To quantify nucleic acid recovery and sensitively detect cross-contamination, we generated a library of DE droplets (27.8 μm total diameter, 16.6 μm core) each containing ∼1.45 million molecules of a small 175-bp DNA fragment (a portion of the coding sequence for the GAPDH housekeeping gene) and 10 μg mL−1 FITC–BSA. DNA-containing DEs were mixed into a blank DE population of the same droplet size (Fig. 6A). Using the Aria II and SH800 cytometers, we then sorted 100, 10, or 1 DE droplets, targeted by FITC fluorescence, into alternating wells of a destination plate with in-plate DNA standards and systematically interspersed empty wells (Fig. 6B). Target droplet recovery efficiency was confirmed optically for each sort (Fig. 6C). DE droplets were lysed by depositing FACS-generated aerosolized droplets (containing single target DE droplets) into dry wells of a multiwell plate and allowing changing interfacial tension to drive lysis. This process took ∼30 seconds (Fig. S10) and outperformed previously published methods that rely on bath sonication or chemical breakage of the emulsion (a known inhibitor of PCR).13,59 To sensitively quantify DNA recovery, we then performed plate-based qPCR using GAPDH-specific primers (Fig. 6D).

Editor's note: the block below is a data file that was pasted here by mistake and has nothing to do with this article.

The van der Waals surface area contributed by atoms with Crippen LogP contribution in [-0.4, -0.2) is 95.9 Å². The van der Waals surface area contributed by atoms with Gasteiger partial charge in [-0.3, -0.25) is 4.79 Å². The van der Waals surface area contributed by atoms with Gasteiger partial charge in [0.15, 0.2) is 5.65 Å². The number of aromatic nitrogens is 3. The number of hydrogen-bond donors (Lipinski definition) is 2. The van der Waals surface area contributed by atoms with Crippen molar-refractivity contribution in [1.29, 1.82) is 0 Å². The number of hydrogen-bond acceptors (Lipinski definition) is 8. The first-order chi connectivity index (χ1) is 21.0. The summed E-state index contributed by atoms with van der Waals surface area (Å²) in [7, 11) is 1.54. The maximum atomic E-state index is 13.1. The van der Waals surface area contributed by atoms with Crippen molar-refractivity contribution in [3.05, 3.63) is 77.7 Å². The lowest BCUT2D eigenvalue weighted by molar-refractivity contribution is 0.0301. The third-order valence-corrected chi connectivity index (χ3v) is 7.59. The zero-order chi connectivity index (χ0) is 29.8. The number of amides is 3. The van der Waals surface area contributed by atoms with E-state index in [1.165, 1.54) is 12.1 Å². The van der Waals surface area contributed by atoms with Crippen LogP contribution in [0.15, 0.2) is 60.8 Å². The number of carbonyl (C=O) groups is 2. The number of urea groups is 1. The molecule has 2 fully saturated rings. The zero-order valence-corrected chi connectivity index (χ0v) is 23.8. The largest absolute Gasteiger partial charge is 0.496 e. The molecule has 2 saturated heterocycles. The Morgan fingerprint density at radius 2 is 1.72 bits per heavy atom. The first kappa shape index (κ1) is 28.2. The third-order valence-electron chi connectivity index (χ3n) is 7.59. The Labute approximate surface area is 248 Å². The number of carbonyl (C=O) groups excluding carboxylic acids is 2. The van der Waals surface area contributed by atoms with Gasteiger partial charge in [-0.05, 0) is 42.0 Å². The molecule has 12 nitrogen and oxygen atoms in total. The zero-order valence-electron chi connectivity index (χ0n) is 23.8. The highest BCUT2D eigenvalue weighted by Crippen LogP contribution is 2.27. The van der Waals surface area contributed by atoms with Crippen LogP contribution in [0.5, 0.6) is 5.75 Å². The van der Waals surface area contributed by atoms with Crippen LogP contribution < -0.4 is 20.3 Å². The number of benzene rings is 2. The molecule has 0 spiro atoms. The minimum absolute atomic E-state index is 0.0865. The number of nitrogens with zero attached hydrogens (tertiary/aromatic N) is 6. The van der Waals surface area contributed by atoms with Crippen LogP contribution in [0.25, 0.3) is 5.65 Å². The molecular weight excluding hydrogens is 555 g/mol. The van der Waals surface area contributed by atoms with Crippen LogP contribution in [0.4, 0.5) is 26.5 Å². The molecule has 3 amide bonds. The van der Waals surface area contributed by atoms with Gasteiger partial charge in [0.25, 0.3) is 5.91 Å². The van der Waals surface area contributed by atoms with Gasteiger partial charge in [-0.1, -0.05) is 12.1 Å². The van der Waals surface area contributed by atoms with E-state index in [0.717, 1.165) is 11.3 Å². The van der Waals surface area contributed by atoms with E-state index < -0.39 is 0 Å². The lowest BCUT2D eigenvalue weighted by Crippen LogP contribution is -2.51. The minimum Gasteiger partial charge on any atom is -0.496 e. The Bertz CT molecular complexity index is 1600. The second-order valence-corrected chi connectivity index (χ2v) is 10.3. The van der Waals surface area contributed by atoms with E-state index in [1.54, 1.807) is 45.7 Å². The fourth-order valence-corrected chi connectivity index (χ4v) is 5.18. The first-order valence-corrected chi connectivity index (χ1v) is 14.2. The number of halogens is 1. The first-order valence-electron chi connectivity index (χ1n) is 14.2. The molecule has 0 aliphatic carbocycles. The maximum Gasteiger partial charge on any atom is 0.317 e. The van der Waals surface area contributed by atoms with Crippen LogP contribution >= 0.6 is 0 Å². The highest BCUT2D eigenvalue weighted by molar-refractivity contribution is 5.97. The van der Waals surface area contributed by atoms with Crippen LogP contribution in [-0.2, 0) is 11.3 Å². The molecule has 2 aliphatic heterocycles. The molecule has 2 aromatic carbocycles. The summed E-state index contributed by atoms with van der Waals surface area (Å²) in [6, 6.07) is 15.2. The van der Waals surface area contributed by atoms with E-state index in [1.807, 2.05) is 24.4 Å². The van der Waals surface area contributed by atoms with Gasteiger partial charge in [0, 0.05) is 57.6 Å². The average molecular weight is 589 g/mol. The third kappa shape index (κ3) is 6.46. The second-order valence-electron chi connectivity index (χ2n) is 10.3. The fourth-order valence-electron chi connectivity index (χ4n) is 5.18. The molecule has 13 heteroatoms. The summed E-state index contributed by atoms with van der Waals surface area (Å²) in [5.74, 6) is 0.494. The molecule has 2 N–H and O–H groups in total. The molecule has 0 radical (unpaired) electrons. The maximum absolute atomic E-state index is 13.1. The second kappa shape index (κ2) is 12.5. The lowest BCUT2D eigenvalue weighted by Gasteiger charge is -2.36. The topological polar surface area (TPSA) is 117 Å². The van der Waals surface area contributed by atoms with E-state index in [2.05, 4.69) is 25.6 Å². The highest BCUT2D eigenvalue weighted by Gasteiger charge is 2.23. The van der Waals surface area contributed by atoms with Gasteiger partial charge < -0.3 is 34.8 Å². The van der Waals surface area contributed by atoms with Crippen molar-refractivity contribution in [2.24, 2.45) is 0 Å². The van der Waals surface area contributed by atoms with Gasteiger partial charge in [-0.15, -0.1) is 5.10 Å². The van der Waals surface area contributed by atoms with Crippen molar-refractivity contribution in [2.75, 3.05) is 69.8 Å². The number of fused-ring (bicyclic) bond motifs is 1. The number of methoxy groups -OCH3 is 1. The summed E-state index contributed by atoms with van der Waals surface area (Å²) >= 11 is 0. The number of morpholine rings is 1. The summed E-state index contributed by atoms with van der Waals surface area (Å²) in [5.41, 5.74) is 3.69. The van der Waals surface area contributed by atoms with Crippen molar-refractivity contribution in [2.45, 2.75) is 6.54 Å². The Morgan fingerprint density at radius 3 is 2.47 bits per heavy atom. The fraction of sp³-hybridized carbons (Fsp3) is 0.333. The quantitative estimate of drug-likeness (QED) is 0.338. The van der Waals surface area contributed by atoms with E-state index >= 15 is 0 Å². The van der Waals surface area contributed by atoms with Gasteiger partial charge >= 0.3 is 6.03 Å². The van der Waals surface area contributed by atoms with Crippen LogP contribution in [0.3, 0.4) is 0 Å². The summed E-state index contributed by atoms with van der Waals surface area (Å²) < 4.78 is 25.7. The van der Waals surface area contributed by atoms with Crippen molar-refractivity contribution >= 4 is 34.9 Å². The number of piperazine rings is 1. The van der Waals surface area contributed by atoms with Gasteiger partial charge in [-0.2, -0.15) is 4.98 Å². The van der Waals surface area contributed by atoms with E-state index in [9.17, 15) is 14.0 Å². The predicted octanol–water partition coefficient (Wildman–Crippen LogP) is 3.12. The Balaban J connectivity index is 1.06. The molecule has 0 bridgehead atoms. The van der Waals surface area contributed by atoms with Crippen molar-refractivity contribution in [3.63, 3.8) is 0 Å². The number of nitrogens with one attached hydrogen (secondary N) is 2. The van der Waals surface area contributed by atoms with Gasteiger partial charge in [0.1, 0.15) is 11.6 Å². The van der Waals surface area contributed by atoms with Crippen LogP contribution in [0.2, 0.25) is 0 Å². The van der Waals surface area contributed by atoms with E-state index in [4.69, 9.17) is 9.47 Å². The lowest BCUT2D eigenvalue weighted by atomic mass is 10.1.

Across both instruments, cycle thresholds (Cq) for wells designed to contain 100 or 10 droplets cluster tightly within each group, with a lower spread across all droplet set points observed on the SH800 (Fig. 6E and I). Absolute quantification of the amount of DNA recovered from each well using in-assay standards demonstrates full recovery of all DNA from single DE droplets (1[thin space (1/6-em)]:[thin space (1/6-em)]1 line, Fig. 6F and J), a significant improvement from prior attempts unable to recover DNA from below 10 droplets.47 Between 1 and 10 droplet-containing wells we observe an expected near 10-fold increase in recovered DNA that reflects the observed 60–70% bulk sort recovery efficiency (Fig. 6F and J, blank line indicates 100% sort efficiency, grey line indicates projected 60% sort efficiency). Between the 100 and 10 droplet samples, further reduced recovery of nucleic acids beyond sort inefficiencies is likely due to decreased droplet lysis using the dry plate technique (Fig. S10); 30–60 s of drying time is likely insufficient to fully evaporate 100 “FACS droplets,” each 6.9 nL in volume (total volume: 0.69 μL). Octanol extraction (using PFO) or similar bulk-based droplet lysis techniques may perform better in 100+ droplet recovery regimes.13,59